Well, none of that happened. Instead of interruptions or doubts, the baker added the chocolate to the dough. Moments later the mouthwatering aroma began to waft from Mrs. Wakefield’s oven. Perhaps the smell lured a child into the kitchen. Or maybe a guest at the Tollhouse Inn she and her husband owned. We may not know the finer details of the day the chocolate chip cookie came to be. However, we do know Ruth Graves Wakefield made it happen.

    And if it weren’t for her, we wouldn’t know the ecstasy of warm chocolate chip cookie melting on our tongue. We know that feeling. When our eyes close in heavenly satisfaction and a perfect smile graces our face. No, if it weren’t for Ruth Graves Wakefield, entire generations would be denied the bliss that is a chocolate chip cookie.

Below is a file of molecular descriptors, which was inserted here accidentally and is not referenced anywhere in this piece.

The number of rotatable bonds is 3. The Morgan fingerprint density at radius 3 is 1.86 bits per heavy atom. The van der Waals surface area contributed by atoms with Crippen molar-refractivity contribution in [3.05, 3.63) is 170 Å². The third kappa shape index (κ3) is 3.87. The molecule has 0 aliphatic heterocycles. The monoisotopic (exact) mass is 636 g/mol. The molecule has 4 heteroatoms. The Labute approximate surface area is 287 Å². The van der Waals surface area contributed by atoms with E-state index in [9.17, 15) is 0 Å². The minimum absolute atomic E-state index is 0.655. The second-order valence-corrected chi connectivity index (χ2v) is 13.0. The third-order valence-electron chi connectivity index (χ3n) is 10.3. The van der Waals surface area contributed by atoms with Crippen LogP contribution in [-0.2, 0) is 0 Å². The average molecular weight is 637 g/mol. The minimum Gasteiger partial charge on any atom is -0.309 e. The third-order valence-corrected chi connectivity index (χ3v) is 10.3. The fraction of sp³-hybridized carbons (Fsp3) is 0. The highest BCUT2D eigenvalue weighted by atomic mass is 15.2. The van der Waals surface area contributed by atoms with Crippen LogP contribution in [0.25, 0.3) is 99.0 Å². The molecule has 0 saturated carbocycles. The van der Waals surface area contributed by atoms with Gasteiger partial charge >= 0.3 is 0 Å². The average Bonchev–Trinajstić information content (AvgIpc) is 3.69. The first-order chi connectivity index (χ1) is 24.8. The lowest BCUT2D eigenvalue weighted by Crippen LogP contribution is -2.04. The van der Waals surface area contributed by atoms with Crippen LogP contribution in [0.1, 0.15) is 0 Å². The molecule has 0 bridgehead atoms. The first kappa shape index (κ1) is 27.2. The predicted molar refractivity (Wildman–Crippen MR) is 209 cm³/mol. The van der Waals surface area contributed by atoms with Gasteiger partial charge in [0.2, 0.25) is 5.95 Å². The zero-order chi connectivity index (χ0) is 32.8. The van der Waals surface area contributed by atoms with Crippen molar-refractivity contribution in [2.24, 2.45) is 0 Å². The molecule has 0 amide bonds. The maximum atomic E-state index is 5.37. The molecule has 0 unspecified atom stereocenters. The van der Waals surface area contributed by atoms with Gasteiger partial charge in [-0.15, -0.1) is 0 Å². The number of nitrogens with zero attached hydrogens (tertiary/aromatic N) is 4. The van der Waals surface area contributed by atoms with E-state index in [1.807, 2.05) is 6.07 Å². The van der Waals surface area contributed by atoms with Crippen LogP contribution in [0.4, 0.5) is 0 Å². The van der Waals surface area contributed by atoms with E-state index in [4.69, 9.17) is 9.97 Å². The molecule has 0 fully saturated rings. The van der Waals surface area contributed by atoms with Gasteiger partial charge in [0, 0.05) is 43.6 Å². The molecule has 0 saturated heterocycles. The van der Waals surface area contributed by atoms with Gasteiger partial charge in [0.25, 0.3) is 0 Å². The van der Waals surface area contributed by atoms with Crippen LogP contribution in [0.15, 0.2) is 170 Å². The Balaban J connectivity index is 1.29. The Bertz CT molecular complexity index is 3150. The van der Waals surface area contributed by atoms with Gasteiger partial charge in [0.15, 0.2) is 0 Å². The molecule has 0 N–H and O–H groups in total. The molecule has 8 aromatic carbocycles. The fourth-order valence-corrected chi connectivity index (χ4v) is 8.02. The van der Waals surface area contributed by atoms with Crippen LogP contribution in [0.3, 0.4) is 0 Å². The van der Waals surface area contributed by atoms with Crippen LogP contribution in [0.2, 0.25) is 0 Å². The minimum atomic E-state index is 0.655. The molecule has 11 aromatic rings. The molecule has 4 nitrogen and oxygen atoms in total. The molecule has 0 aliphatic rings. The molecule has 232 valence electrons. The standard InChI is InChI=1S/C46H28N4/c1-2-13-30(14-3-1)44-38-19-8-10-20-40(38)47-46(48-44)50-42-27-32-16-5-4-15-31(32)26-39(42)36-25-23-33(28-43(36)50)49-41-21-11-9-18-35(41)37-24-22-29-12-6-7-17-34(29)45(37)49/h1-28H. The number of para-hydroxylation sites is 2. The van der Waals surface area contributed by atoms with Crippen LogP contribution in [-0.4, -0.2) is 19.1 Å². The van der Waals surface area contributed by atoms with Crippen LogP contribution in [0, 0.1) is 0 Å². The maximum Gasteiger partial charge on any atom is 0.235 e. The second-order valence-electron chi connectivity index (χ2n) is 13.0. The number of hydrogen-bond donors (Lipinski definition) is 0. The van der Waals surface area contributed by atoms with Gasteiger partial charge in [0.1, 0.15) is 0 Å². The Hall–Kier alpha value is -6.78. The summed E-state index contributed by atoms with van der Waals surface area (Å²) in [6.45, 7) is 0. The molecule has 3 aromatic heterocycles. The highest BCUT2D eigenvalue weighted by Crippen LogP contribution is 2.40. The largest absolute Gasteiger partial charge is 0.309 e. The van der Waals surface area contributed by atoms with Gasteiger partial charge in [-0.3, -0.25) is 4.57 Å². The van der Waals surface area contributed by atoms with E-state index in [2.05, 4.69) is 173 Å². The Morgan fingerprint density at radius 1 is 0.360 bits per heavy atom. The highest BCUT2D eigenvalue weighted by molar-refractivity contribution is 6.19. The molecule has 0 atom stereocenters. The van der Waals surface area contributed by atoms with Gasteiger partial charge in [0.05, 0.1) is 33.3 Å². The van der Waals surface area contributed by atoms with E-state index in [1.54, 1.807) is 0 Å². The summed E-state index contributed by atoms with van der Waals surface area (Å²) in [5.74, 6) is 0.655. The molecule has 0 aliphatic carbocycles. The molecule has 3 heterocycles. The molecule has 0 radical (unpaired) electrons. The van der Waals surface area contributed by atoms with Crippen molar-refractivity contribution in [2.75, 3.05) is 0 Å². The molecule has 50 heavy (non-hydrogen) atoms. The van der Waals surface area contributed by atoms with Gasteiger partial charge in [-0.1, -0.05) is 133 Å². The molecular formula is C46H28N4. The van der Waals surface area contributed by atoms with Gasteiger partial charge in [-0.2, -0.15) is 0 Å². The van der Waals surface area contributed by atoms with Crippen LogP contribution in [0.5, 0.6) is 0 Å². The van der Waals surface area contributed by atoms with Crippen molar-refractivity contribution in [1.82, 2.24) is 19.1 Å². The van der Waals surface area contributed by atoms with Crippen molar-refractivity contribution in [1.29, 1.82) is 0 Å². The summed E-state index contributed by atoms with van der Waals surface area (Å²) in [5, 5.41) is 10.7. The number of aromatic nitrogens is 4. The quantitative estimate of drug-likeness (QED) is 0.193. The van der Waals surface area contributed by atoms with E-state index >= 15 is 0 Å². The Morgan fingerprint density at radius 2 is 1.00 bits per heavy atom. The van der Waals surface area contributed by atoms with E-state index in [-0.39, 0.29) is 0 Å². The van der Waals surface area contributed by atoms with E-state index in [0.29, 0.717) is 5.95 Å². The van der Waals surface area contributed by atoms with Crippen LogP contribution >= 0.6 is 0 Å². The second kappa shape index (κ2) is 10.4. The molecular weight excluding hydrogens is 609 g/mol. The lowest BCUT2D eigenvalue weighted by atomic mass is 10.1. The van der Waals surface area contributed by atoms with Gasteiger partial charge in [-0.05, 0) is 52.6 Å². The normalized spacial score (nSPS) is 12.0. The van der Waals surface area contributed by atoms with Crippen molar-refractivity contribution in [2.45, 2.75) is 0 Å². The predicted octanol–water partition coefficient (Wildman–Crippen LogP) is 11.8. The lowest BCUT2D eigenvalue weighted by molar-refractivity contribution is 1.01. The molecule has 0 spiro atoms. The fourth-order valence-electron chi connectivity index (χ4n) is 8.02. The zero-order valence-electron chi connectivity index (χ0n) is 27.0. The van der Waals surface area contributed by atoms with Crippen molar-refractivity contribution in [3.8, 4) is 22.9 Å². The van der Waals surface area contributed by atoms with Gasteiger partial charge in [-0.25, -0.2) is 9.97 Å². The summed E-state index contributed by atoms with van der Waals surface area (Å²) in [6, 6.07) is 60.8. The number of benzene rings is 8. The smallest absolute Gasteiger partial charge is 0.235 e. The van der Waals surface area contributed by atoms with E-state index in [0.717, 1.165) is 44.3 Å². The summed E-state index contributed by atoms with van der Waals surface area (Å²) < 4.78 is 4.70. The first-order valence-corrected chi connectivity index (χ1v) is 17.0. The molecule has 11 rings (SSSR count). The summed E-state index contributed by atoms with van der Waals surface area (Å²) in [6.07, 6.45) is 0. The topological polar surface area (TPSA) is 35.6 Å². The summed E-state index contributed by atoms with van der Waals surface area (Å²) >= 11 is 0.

We could even go so far as to say she is responsible for all those other nuggets of goodness. Those morsels of butterscotch, peanut butter, and white chocolate we enjoy in much the same way we enjoy our chocolate delights. Nothing, though, rates quite as high as the chocolate chip cookie Ruth Graves Wakefield brought to us in 1937. No, nothing.


    Make your favorite chocolate chip cookies and throw some extra chocolate chips into the mix! Give this recipe a try. Other ways to celebrate the day include:

    • Read the book Ruth Graves Wakefield: One Smart Cookie by Sarah Howden
    • Visit your favorite bakery and give them a shout out, too.
    • Organize a chocolate chip cookie bake-off. It could even be a fundraiser for a local charity.
    • Try recipes from Ruth Wakefield’s Toll House: Tried and True Recipes.

    Post on social media using #ChocolateChipCookieDay.